More pumpkin… Must have more PUMPKIN!
In our month of gearing up for pumpkin pie at Thanksgiving dinner, we’re sharing a pumpkin recipe each week.Â In case you missed them, check out the recipes for Pumpkin Sheet Cake and Pumpkin Apple Soup.
This Pumpkin Ravioli was a signature dish for us under the helm of our first Executive Chef, Nancy Stark. Don’t knock the pumpkin filling until you’ve tried it – it’s heavenly! The simple sauce of butter with walnuts and sage is drizzled on sparingly to add a richness and fullness to the dish. We use this recipe when guests want to be involved in some ‘hands-on’ dinner preparation. They love to see how easy it is to make your own stuffed ravioli.
Pumpkin and Three-Cheese Ravioli with Sage Walnut Butter Sauce
- Â½ cup butter, unsalted
- 1/3 cup walnuts, coarsely chopped
- 18 sage leaves, fresh, 8 cut fine chiffonade plus 5 whole, for garnish
- Salt and freshly ground pepper to taste
- 1 tablespoon olive oil
- Â¼ cup onion, finely chopped
- 2 cloves garlic, whole, minced
- 1 to 1/2 cups pumpkin, roasted, roughly pureed
- 1 cup ricotta cheese, crumbled
- Â½ cup feta cheese, crumbled
- Â½ cup parmesan cheese, freshly grated
- 3 large egg yolks, lightly beaten
- Pinch of nutmeg
- Pinch of cayenne
- Salt and freshly ground black pepper to taste
- 40 wonton wrappers (available in produce section of most grocery stores)
- 1 large egg white, lightly beaten
- Water, for cooking
- 1 teaspoon salt, for water
For the sauce,Â in a heavy skillet melt butter over low heat.Â Continue to cook on low heat until golden brown and giving off a nutty aroma.Â Remove from heat.Â Add walnuts and sage chiffonades, salt, and pepper. Gently stir to combine and set aside.
For the ravioli,Â in a large sautÃ© pan heat oil and sautÃ© onions until soft and golden brown, stirring constantly to prevent burning.Â Â Remove from heat.Â Â Add garlic and pumpkin.Â Gently stir to combine well.Â Transfer mixture to a medium mixing bowl.Â Add ricotta, feta, and parmesan cheese. Stir well to combine.Â Very gradually add beaten egg yolks and gently stir to combine. (Filling should be moist, but not runny.)Â Add nutmeg, cayenne, salt, and pepper.Â Stir to combine thoroughly.Â Set aside.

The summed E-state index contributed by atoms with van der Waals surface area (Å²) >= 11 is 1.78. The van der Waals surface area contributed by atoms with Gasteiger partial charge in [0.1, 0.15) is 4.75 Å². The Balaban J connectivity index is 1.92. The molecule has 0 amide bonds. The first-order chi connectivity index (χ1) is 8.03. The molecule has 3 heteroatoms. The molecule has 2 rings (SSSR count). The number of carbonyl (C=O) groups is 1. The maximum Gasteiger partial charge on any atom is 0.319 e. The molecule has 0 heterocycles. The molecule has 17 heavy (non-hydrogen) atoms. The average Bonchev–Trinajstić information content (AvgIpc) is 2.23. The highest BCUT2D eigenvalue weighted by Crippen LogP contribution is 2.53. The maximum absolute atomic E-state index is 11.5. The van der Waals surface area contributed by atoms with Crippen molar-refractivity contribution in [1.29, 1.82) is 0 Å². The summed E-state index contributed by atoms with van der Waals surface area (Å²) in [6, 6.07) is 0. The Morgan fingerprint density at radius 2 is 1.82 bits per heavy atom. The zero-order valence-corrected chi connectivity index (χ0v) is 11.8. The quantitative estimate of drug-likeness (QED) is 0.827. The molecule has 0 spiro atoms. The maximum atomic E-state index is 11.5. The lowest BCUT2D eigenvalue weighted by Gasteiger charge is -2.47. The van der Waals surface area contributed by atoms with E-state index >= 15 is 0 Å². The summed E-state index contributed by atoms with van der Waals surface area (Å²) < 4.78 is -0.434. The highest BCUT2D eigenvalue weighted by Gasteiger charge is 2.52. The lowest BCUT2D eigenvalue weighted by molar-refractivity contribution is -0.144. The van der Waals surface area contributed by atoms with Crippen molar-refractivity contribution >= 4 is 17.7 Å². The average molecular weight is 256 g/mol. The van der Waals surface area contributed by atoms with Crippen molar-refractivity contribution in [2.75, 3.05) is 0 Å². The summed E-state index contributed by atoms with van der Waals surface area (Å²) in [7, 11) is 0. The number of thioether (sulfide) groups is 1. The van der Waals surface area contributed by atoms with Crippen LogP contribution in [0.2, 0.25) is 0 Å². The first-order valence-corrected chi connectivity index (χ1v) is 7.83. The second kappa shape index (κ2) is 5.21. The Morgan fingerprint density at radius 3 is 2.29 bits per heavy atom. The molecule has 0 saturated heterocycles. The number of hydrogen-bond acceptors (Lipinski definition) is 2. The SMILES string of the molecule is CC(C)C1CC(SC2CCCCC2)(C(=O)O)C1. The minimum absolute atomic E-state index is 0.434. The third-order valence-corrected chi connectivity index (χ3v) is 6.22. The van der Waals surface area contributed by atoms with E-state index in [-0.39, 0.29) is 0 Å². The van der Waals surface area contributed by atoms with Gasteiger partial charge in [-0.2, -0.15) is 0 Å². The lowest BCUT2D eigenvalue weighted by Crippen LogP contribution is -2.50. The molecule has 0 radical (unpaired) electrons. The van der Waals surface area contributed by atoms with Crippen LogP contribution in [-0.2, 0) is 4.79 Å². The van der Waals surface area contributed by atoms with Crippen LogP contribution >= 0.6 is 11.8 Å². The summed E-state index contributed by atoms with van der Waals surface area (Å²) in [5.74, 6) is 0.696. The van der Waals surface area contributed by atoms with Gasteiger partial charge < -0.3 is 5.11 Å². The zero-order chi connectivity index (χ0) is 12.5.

To prepare,Â on a clean, flat surface place one wonton wrapper.Â Put 1 tablespoon of filling in the middle of wrapper.Â Using a pastry brush (or your fingers), brush the edges of wrapper with egg white and top with another wrapper.Â Press edges together lightly to seal.Â (Make sure there are no edges left unsealed or filling will leak during the cooking process.)Â Repeat this process until all filling is used.Â In a large saucepan add salt and enough water to fill Â¾ of pan and bring to a boil over medium-high heat.Â Carefully drop the ravioli, one by one, into the boiling water.Â Cook for 3 minutes or until the ravioli floats to the surface.Â Using a large slotted spoon, remove ravioli from water and transfer to warm dinner plates. Top with sauce.Â Add 1 whole sage leaf to each plate, for garnish.Â Serve warm.Â Â Makes 4 to 5 servings.
Chiffonade is a cutting method that allows leafy vegetables and herbs to be formed into ribbons or thin strips, usually for garnishes.Â While basil is easily the most common herb used for this sort of knife technique, other herbs such as the fresh sage called for in this recipe also work well.Â Â Simply stack multiple leaves and roll them into a tight cylinder shape.Â Using a very sharp knife, cut the herb cylinder horizontally creating aromatic ribbons that release the herbs natural oils and create a more intense flavor.Â Leafy vegetables such as spinach, kale and cabbage may also be used for this technique.Â If you wish to make the chiffonade ahead of time, simply immerse the ribbons into a cool water bath to prevent discoloration.
Find this and other CCKC favorite recipes in our cookbook â€“
â€œThe Culinary Center of Kansas Cityâ€™s
BEST RECIPES â€“ SECOND EDITION.â€ â„¢
Available for purchase online at www.kcculinary.com
and in our retail store -Â â€œThe Kitchen Shop.â€â„¢